Weekend reading: Yes, you can retire with your millions | ET REALITY

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Weekend reading: Yes, you can retire with your millions

Hello!

Welcome to some new weekend reads… first, some recent posts and what people commented:

I updated this post and wonder if investors should still own bonds right now.

Reader:

“You’re welcome. Well done. I know I was active in the original post so I thought I’d come back, I’m on the path I planned and want to stay on for the foreseeable future. Variable path of stocks, GICs and cash equivalents, pensions. See you Now everything is fine.”

I also recently posted big gains from owning CNQ stock with oil and gas prices about to go much higher.

Then and now – Canadian Natural Resources (CNQ)

Weekend reading: Yes, you can retire with millions

Weekend reading: Yes, you can retire with your millions

Image source: Kamshotthat on Pexels.

Headlining some weekend reads, some articles suggestive to millennials and even older generations. It will take millions backing out.

BMO 1.7 million to retire

AND

Rajat 3-5 million to retire

AND

Suze Orman 5 million to retire

And from Suze:

“Things happen… If you have 20, 30, 50 or 100 million dollars, be like me, okay? If you have that kind of money and you want to retire, that’s fine.” – Suze Orman.

So you have this:

Weekend reading: Yes, you can retire with millions

Fountain:

I mean, in my opinion, these articles and headlines are getting bad and, in my opinion, worrying people unnecessarily.

via GIPHY

Marianna, from our Financial Post article, is concerned about “outliving her money,” even though she may spend a few hundred thousand a year, every year. She was looking for guidance on how to spend/withdraw/enjoy the following:

  • His RRSP, which is made up of dividend-paying Canadian stocks primarily in the banking and energy sectors, is now worth $1.5 million and generates annual dividends of nearly $79,000.
  • Marianna has an additional $2.5 million (including $113,000 in a tax-free savings account), also fully invested in the same dividend-paying Canadian stocks. His portfolio generates almost $155,000 each year, which he reinvests each year into his portfolio…

What do the experts say?

“What do you want to do with all this money? Your top three options are: spend more, donate to family or friends, or donate to charity,” he said. “He seems quite happy with his current lifestyle. You can afford to spend $400,000 a year before taxes, or about $270,000 a year after taxes. That’s more than $200,000 a year after taxes more than you spend.”

Indeed.

Read the article, stay for the comments on that…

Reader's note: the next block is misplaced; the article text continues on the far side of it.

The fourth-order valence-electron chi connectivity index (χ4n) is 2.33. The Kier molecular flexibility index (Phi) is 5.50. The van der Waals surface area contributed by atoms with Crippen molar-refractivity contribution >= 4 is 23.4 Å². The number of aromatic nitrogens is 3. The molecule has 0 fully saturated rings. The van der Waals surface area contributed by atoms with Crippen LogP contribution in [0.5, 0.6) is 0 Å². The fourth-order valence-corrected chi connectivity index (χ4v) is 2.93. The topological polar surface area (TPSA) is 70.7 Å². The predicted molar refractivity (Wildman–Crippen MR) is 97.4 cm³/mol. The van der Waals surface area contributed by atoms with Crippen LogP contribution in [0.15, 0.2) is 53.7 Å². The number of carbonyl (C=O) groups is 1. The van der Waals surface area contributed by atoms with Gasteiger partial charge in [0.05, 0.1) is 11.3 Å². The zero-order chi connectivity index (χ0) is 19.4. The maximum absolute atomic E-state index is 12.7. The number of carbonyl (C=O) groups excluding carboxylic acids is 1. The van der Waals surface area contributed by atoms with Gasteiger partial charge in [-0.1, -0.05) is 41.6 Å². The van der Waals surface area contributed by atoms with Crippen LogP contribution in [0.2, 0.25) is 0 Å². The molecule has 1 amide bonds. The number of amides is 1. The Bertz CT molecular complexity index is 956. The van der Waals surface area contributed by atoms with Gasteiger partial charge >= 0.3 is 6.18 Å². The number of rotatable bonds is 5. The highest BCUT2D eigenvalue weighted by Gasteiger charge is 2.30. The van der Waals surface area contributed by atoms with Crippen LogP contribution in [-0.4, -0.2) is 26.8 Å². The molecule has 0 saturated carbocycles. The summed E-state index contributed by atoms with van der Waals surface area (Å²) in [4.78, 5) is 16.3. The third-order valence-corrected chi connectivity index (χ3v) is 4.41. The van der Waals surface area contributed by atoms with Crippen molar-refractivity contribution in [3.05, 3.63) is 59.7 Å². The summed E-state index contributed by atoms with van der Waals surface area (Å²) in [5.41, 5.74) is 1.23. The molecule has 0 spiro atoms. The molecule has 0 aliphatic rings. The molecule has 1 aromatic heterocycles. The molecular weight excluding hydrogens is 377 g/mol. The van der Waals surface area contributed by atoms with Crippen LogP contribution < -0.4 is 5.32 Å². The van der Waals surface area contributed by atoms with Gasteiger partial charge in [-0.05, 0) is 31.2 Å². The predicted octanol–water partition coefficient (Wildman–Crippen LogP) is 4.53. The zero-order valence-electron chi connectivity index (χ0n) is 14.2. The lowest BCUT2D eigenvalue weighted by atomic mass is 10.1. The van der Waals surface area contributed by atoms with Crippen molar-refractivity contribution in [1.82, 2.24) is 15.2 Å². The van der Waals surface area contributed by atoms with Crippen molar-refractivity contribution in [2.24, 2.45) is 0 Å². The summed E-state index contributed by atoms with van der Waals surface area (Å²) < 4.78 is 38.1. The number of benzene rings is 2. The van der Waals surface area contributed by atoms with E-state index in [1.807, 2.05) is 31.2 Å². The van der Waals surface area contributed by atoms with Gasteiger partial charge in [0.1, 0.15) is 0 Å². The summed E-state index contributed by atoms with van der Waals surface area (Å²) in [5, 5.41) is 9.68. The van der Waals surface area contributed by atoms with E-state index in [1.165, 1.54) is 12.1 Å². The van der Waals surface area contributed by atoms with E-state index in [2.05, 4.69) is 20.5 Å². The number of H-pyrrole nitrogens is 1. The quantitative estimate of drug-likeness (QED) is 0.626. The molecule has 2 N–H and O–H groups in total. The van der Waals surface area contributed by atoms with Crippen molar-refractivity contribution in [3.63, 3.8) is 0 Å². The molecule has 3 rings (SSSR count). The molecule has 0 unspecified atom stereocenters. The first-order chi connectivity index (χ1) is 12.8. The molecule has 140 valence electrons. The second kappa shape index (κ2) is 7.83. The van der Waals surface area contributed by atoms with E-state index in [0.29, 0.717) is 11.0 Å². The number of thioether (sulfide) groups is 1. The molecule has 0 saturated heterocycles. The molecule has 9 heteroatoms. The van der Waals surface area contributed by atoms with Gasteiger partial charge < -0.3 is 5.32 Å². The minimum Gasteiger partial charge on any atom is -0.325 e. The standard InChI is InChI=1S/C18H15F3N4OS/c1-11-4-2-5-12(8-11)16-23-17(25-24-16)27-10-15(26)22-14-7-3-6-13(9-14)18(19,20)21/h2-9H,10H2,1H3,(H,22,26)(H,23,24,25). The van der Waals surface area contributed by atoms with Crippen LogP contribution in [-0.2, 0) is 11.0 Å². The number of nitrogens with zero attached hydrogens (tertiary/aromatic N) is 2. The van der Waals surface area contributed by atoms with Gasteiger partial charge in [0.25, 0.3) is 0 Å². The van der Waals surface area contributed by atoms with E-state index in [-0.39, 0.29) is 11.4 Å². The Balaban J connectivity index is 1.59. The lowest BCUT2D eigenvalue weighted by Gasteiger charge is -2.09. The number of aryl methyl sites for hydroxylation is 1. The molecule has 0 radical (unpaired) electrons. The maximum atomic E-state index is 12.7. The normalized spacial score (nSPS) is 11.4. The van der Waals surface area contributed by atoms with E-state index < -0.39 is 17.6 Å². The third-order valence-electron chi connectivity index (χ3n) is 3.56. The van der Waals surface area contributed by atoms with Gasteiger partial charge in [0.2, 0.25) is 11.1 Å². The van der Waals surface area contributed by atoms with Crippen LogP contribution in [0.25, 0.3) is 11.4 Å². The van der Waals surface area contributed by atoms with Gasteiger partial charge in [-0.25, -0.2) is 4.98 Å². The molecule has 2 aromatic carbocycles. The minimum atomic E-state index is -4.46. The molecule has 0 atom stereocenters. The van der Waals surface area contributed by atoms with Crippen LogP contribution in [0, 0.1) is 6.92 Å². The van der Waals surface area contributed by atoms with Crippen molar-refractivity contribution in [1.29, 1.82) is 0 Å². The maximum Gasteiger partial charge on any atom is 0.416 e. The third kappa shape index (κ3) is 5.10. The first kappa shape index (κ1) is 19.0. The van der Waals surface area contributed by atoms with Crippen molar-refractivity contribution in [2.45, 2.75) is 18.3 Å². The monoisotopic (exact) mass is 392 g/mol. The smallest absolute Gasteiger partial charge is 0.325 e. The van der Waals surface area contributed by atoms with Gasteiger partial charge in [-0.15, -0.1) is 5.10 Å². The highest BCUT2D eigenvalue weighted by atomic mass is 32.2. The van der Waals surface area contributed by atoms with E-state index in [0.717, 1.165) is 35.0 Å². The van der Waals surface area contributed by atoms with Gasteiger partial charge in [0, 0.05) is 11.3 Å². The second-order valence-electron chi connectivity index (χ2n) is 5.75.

Weekend reading: Yes, you can retire with millions

At the end of the day, you can retire with less than millions.

Sure, you need some money, I don’t deny that and I hope to continue saving and investing wisely as I get older. And I also believe in the path that Ideally, your portfolio should generate significant income that you can live off of. through dividends or self-made dividends. But the reality is that for many Canadians, boomers and some members of Generation X, even with higher inflation, they should get by with modest savings to retire at a traditional retirement age, assuming average CPP and OAS benefits also apply and They have no debt.

I’ve done the math many, many times and in many different ways to support DIY investors. Happy to do it! I love doing that: helping others…

You can discover what it takes to have under a million, over a million, and investment portfolios in between by reading more than a dozen free retirement case studies on this dedicated page.

Retirement

Moving on: good reminders here about some of the low-cost, high-value work I/we do at the aforementioned Cash flows and portfolios – helping to share reduction information, expense information and tax impact with all DIY investors.

Smart investors, asset accumulators, asset deaccumulators and more who read this site already know from that article that cashing out your RRSP/RRIF sooner rather than later is generally smart.

More clearly, I believe your RRSP and RRIF are a tax obligation. Something to consider.

I have a few thousand words on that topic below and I thank a trusted CFP for my research:

Be careful with RRSP and RRIF taxation

Unlike our friend Marianna, Dale Roberts suggests that waiting (when it comes to investing) is often the hardest part.

Incredible work on dad dividendgetting closer to Marianna month by month:

“My total August 2023 dividend is $2,947.75.”

These are the investment secrets of the rich thanks to HonestMath:

Investment Secrets of the Rich - HonestMath

Funny things. 🙂

Congratulations to Larry Bates. Well done and happy to support!

You can read my interview with Larry Bates here.

The weather is going to be great in Ottawa this weekend. I’ll be outside to enjoy it.

Save, Invest, Prosper!

As always, there are Offers available on that page: It’s always good to save, invest and earn more where you can, whether you’re frugal or not. 🙂

Do you need help with any retirement income reduction orders or retirement projections?

Contact me here anytime to learn about our low-cost, high-value solutions for any DIY inverter by DIY inverters.

Enjoy your weekend,

Brand

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